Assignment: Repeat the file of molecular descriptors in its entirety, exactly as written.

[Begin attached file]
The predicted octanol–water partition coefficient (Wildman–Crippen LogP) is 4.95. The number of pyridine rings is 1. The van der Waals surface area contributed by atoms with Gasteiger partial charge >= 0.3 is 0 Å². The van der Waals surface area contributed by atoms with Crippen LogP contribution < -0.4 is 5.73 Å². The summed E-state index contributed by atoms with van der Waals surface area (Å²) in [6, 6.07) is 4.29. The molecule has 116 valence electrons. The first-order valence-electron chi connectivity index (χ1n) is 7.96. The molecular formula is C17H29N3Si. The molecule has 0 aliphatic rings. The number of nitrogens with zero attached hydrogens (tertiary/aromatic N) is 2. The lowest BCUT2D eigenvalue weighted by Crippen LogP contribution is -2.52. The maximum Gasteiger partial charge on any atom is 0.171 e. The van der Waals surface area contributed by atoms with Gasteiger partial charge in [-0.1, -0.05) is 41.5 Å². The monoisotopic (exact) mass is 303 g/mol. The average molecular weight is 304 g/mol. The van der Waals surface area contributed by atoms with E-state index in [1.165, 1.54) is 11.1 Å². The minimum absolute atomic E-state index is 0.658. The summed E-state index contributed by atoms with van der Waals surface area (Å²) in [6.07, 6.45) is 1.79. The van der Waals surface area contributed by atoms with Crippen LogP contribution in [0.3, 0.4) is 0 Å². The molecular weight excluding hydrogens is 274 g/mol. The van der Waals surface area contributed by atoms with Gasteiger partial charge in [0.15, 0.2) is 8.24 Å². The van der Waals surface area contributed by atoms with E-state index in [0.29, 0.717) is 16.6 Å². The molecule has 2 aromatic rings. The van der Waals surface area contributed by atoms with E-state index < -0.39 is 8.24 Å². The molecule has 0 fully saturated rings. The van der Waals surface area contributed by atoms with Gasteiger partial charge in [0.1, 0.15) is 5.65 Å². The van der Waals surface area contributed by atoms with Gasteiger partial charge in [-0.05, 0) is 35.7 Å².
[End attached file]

The predicted octanol–water partition coefficient (Wildman–Crippen LogP) is 4.95. The number of pyridine rings is 1. The van der Waals surface area contributed by atoms with Gasteiger partial charge >= 0.3 is 0 Å². The van der Waals surface area contributed by atoms with Crippen LogP contribution < -0.4 is 5.73 Å². The summed E-state index contributed by atoms with van der Waals surface area (Å²) in [6, 6.07) is 4.29. The molecule has 116 valence electrons. The first-order valence-electron chi connectivity index (χ1n) is 7.96. The molecular formula is C17H29N3Si. The molecule has 0 aliphatic rings. The number of nitrogens with zero attached hydrogens (tertiary/aromatic N) is 2. The lowest BCUT2D eigenvalue weighted by Crippen LogP contribution is -2.52. The maximum Gasteiger partial charge on any atom is 0.171 e. The van der Waals surface area contributed by atoms with Gasteiger partial charge in [-0.1, -0.05) is 41.5 Å². The monoisotopic (exact) mass is 303 g/mol. The average molecular weight is 304 g/mol. The van der Waals surface area contributed by atoms with E-state index in [1.165, 1.54) is 11.1 Å². The minimum absolute atomic E-state index is 0.658. The summed E-state index contributed by atoms with van der Waals surface area (Å²) in [6.07, 6.45) is 1.79. The van der Waals surface area contributed by atoms with Crippen LogP contribution in [0.3, 0.4) is 0 Å². The molecular weight excluding hydrogens is 274 g/mol. The van der Waals surface area contributed by atoms with Gasteiger partial charge in [0.15, 0.2) is 8.24 Å². The van der Waals surface area contributed by atoms with E-state index in [0.29, 0.717) is 16.6 Å². The molecule has 2 aromatic rings. The van der Waals surface area contributed by atoms with E-state index < -0.39 is 8.24 Å². The molecule has 0 fully saturated rings. The van der Waals surface area contributed by atoms with Gasteiger partial charge in [0.1, 0.15) is 5.65 Å². The van der Waals surface area contributed by atoms with Gasteiger partial charge in [-0.05, 0) is 35.7 Å².